Just a few weeks ago, the front pages of many BiH newspapers, online portals, and TV
And yet here we are today, with hardly a word on the subject being heard. Why? Because the problem has been tackled so effectively, that women no longer need to worry for their safety, at home, at work and in the street? If only. The sad fact is that attentions wander, and what yesterday seemed urgent and impossible to ignore today seems hard to recall. And I have to confront the fact that I too am a part of that problem, letting the immediate rise up to obscure what’s really important.
Violence against women and girls is a global scourge, and it has not gone away. Here in BiH, the #NisamTrazila movement led to an outpouring of personal experiences, and painful first-hand accounts. The BiH Gender Equality Agency assesses that one of every two women here has experienced violence in their adult lives, though the reality may be even higher given the frequent reluctance to report.
The pandemic only made matters worse, as many women were locked down with their abusers, less able to seek support and help from others. Demands on shelters for women and children fleeing violence across BiH greatly increased, but with little or no funding from local authorities. I was glad the UK Embassy, under the leadership of our Deputy Ambassador Dr Ruth Wiseman, was able at least in the short-term to help cover some of those additional pressures, along with partners like the Swedish Embassy.
As terrible as many of those testimonies were to read, they are consistent with patterns of violence, threats and abuse targeted towards women in BiH public life. The treatment of female politicians, journalists and other prominent individuals is characterised by innuendo, insinuation, threats, criticism of physical appearance, and wide-ranging abuse, for daring to stand up and make a contribution instead of keeping silent. There is a clear connection to draw between this and the depressingly low levels of women in senior and decision-making roles in politics, business and the media.
What then could be done about these problems, whether or not they happen to be on the front pages of our consciousness? Is it not all too complicated and deep-rooted to change?
In fact, there are very clear and achievable steps forward, right in front of us. They were articulated by four eloquent and motivated women who helped to turn the #NisamTrazila into more than 4,000 individual testimonies, and a supporting community of more than 40,000 women and men across the Western Balkans.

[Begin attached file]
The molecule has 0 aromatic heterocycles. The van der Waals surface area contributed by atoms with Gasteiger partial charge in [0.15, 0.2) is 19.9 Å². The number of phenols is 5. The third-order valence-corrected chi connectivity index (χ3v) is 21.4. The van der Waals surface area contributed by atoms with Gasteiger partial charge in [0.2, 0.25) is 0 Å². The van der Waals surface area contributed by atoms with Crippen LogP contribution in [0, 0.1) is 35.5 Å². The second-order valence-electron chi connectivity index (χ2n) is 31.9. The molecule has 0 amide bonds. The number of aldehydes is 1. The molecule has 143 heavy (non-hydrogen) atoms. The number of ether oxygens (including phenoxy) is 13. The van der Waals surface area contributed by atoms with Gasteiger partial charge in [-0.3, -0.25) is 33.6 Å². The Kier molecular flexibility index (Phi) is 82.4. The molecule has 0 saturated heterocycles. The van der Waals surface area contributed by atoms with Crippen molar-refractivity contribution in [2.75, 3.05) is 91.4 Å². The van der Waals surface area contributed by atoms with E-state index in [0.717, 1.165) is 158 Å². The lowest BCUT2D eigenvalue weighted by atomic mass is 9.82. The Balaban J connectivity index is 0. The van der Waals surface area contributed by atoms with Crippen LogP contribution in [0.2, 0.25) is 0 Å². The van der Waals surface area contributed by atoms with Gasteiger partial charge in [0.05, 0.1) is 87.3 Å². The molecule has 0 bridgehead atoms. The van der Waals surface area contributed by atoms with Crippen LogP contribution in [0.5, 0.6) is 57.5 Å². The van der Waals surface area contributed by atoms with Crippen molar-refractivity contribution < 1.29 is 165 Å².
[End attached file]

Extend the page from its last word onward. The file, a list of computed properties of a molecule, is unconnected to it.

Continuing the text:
In a letter to FBiH Parliamentarians, the group voiced a collective determination to change a situation in which more than 91% of rape cases are not processed, and abusers act with impunity while their victims suffer. Three clear actions were laid out:
- That sexual harassment be added to the Criminal Code, as defined in the Law on Sexual Equality, and all laws and regulations be brought into line with the Istanbul Convention.
- That funds be allocated for a medical centre to support victims of sexual violence, also providing free legal and psychological assistance.
- That prevention and recognition of sexual violence be taught on primary, high schools and universities.
Clearly there are many other things to be done, but this offered a simple and comprehensible starting point, following such strong public outcry. Unfortunately, these requests remain just that, stuck on paper, though implementing them is within reach of these elected officials.
As well as the overwhelming sense of solidarity and support from those who spoke up under #NisamTrazila, I was struck by the start of some self-reflection amongst men, that gender-based violence could not be tackled without looking at the perpetrators, and what must be done to prevent the violence at source. Again, there is a long way to go, but discussions about masculinity, and how to raise boys and young men in a different way, are an essential place to start.
The leaders of the #NisamTrazila online forum deserve all our support, as do the untold thousands, if not hundreds of thousands, whose experience they represent and bring to light. The problems have not gone away along with the headlines. But following their example and determination, we can start to make a change that lasts.